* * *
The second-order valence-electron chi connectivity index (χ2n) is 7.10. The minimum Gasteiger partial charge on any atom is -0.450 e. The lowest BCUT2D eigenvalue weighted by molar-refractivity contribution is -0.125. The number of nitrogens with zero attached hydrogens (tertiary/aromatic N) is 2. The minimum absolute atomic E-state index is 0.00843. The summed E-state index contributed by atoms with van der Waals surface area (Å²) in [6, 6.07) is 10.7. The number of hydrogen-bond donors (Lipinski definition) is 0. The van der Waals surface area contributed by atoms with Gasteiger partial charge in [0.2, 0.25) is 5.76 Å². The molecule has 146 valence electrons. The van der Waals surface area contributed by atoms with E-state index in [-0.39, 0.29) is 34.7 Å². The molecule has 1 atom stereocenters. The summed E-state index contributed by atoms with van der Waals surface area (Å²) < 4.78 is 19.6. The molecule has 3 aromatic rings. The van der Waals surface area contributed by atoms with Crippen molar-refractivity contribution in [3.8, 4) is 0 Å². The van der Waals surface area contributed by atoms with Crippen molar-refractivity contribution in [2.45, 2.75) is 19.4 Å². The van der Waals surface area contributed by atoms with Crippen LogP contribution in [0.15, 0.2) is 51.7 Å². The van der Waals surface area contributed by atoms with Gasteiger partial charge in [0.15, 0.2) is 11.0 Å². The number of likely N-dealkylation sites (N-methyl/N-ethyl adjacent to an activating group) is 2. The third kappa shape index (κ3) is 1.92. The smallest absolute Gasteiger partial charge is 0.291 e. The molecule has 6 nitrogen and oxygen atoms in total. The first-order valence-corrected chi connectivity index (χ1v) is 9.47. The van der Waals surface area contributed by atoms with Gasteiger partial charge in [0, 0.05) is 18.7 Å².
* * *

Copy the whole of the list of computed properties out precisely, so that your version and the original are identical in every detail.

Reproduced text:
The second-order valence-electron chi connectivity index (χ2n) is 7.10. The minimum Gasteiger partial charge on any atom is -0.450 e. The lowest BCUT2D eigenvalue weighted by molar-refractivity contribution is -0.125. The number of nitrogens with zero attached hydrogens (tertiary/aromatic N) is 2. The minimum absolute atomic E-state index is 0.00843. The summed E-state index contributed by atoms with van der Waals surface area (Å²) in [6, 6.07) is 10.7. The number of hydrogen-bond donors (Lipinski definition) is 0. The van der Waals surface area contributed by atoms with Gasteiger partial charge in [0.2, 0.25) is 5.76 Å². The molecule has 146 valence electrons. The van der Waals surface area contributed by atoms with E-state index in [-0.39, 0.29) is 34.7 Å². The molecule has 1 atom stereocenters. The summed E-state index contributed by atoms with van der Waals surface area (Å²) < 4.78 is 19.6. The molecule has 3 aromatic rings. The van der Waals surface area contributed by atoms with Crippen molar-refractivity contribution in [3.8, 4) is 0 Å². The van der Waals surface area contributed by atoms with Crippen molar-refractivity contribution in [2.45, 2.75) is 19.4 Å². The van der Waals surface area contributed by atoms with Crippen LogP contribution in [0.15, 0.2) is 51.7 Å². The van der Waals surface area contributed by atoms with Gasteiger partial charge in [0.15, 0.2) is 11.0 Å². The number of likely N-dealkylation sites (N-methyl/N-ethyl adjacent to an activating group) is 2. The third kappa shape index (κ3) is 1.92. The smallest absolute Gasteiger partial charge is 0.291 e. The molecule has 6 nitrogen and oxygen atoms in total. The first-order valence-corrected chi connectivity index (χ1v) is 9.47. The van der Waals surface area contributed by atoms with Gasteiger partial charge in [0, 0.05) is 18.7 Å².